(Report) Trump Has Planned To Separate Families Since Soon After Inauguration

VOA/Public Domain

Meeting notes obtained by MSNBC reveal that President Trump sought to separate migrant families from the beginning.

According to meeting notes from the early days of the Trump administration, separating children from their parents at the southern border has been part of President Donald Trump’s plan all along.

Notes from a town hall held for Citizenship and Immigration Services asylum officers on Feb. 2, 2017, show that the agency's asylum chief, John Lafferty, told the officers they might have to "hold mothers longer" and "hold children in HHR/ORR," an acronym for facilities for children run by HHS.

Notes from the meeting were first obtained by MSNBC.

Though administration officials maintain there is no policy for separating families and insist it is simply the result of current immigration law, the notes suggest that Trump intended to cut down the number of migrants seeking asylum – and separation was floated as a potential tactic.

According to the notes, [Lafferty] provided attendees with the latest asylum numbers, which were at their highest point in 20 years in 2016, and then said the administration was "in the process of reviewing" a number of policies, including separation of parents and children, to try to curb those numbers.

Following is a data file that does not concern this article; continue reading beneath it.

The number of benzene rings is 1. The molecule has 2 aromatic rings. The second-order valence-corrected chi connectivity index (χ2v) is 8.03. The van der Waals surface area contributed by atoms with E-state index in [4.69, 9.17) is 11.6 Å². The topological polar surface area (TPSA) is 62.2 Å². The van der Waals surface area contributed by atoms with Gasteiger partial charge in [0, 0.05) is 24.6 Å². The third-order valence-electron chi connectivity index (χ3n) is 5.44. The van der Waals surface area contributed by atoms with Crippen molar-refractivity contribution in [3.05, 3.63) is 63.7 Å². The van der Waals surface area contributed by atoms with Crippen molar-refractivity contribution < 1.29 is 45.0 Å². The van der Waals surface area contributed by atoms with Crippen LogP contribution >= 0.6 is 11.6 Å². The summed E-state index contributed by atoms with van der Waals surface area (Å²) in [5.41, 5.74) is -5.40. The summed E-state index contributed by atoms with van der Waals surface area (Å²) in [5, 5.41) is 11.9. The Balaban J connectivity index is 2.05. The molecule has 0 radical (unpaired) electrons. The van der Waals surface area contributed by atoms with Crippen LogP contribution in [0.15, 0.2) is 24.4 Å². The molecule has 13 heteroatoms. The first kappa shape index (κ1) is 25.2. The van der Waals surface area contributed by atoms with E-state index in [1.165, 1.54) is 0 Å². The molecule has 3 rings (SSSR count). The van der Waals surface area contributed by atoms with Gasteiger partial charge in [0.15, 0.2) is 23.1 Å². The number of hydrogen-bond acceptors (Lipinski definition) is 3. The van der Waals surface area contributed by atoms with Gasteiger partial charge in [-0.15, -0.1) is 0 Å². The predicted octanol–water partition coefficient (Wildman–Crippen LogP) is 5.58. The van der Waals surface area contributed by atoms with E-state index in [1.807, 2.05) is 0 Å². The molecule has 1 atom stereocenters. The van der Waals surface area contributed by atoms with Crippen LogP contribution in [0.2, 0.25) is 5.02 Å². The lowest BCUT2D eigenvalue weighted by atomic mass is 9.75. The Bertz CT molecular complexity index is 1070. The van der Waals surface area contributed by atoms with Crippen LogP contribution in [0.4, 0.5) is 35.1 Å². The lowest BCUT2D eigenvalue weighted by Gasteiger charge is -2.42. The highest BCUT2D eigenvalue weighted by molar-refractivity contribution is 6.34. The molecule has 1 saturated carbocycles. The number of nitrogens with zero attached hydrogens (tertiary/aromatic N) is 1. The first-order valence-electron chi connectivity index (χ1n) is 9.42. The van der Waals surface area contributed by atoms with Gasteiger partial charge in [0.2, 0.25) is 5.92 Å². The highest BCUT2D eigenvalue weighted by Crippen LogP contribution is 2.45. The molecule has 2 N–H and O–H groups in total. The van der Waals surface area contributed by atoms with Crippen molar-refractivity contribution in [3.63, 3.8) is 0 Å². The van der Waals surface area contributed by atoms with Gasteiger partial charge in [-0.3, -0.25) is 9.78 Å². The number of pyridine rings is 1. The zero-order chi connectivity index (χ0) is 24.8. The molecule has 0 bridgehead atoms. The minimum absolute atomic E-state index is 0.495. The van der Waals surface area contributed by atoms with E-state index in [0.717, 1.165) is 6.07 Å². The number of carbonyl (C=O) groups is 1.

The USCIS director under former President Barack Obama, Leon Rodriguez, told NBC News that families seeking asylum between ports of entry were not prosecuted under his watch.

"We understood that the border had to have integrity," Rodriguez said. "But we also had a pretty deep awareness of why people were coming. There were deep humanitarian issues that were driving them here."

The plan floated early in Trump’s tenure took an entirely different approach:

Instead, it would separate women and children after they’ve been detained – leaving mothers to choose between returning to their country of origin with their children, or being separated from their children while staying in detention to pursue their asylum claim.

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